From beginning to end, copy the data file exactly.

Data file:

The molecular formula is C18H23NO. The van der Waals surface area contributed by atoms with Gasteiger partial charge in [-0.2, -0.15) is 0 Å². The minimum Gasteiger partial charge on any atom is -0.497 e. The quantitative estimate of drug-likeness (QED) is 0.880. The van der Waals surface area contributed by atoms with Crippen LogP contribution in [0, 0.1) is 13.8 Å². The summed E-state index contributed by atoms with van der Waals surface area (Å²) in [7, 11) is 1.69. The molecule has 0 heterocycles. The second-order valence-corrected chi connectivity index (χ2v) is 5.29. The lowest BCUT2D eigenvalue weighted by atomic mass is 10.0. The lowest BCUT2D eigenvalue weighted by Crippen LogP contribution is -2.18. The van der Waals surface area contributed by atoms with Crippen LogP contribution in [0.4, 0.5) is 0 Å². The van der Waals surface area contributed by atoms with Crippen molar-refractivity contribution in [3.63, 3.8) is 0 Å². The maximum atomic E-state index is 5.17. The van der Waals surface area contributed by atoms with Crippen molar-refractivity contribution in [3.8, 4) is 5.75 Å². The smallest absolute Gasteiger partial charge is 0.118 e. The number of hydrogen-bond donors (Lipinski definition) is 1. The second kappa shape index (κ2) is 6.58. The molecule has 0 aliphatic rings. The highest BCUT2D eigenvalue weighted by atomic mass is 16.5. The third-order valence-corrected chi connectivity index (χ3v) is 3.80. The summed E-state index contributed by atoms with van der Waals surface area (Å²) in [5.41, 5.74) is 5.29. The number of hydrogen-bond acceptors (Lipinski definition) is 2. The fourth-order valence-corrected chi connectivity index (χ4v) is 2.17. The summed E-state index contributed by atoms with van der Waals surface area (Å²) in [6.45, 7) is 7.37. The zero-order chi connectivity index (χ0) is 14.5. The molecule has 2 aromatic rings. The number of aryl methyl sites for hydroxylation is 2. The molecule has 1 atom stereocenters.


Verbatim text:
The molecular formula is C18H23NO. The van der Waals surface area contributed by atoms with Gasteiger partial charge in [-0.2, -0.15) is 0 Å². The minimum Gasteiger partial charge on any atom is -0.497 e. The quantitative estimate of drug-likeness (QED) is 0.880. The van der Waals surface area contributed by atoms with Crippen LogP contribution in [0, 0.1) is 13.8 Å². The summed E-state index contributed by atoms with van der Waals surface area (Å²) in [7, 11) is 1.69. The molecule has 0 heterocycles. The second-order valence-corrected chi connectivity index (χ2v) is 5.29. The lowest BCUT2D eigenvalue weighted by atomic mass is 10.0. The lowest BCUT2D eigenvalue weighted by Crippen LogP contribution is -2.18. The van der Waals surface area contributed by atoms with Crippen LogP contribution in [0.4, 0.5) is 0 Å². The van der Waals surface area contributed by atoms with Crippen molar-refractivity contribution in [3.63, 3.8) is 0 Å². The maximum atomic E-state index is 5.17. The van der Waals surface area contributed by atoms with Crippen molar-refractivity contribution in [3.8, 4) is 5.75 Å². The smallest absolute Gasteiger partial charge is 0.118 e. The number of hydrogen-bond donors (Lipinski definition) is 1. The second kappa shape index (κ2) is 6.58. The molecule has 0 aliphatic rings. The highest BCUT2D eigenvalue weighted by atomic mass is 16.5. The third-order valence-corrected chi connectivity index (χ3v) is 3.80. The summed E-state index contributed by atoms with van der Waals surface area (Å²) in [5.41, 5.74) is 5.29. The number of hydrogen-bond acceptors (Lipinski definition) is 2. The fourth-order valence-corrected chi connectivity index (χ4v) is 2.17. The summed E-state index contributed by atoms with van der Waals surface area (Å²) in [6.45, 7) is 7.37. The zero-order chi connectivity index (χ0) is 14.5. The molecule has 2 aromatic rings. The number of aryl methyl sites for hydroxylation is 2. The molecule has 1 atom stereocenters.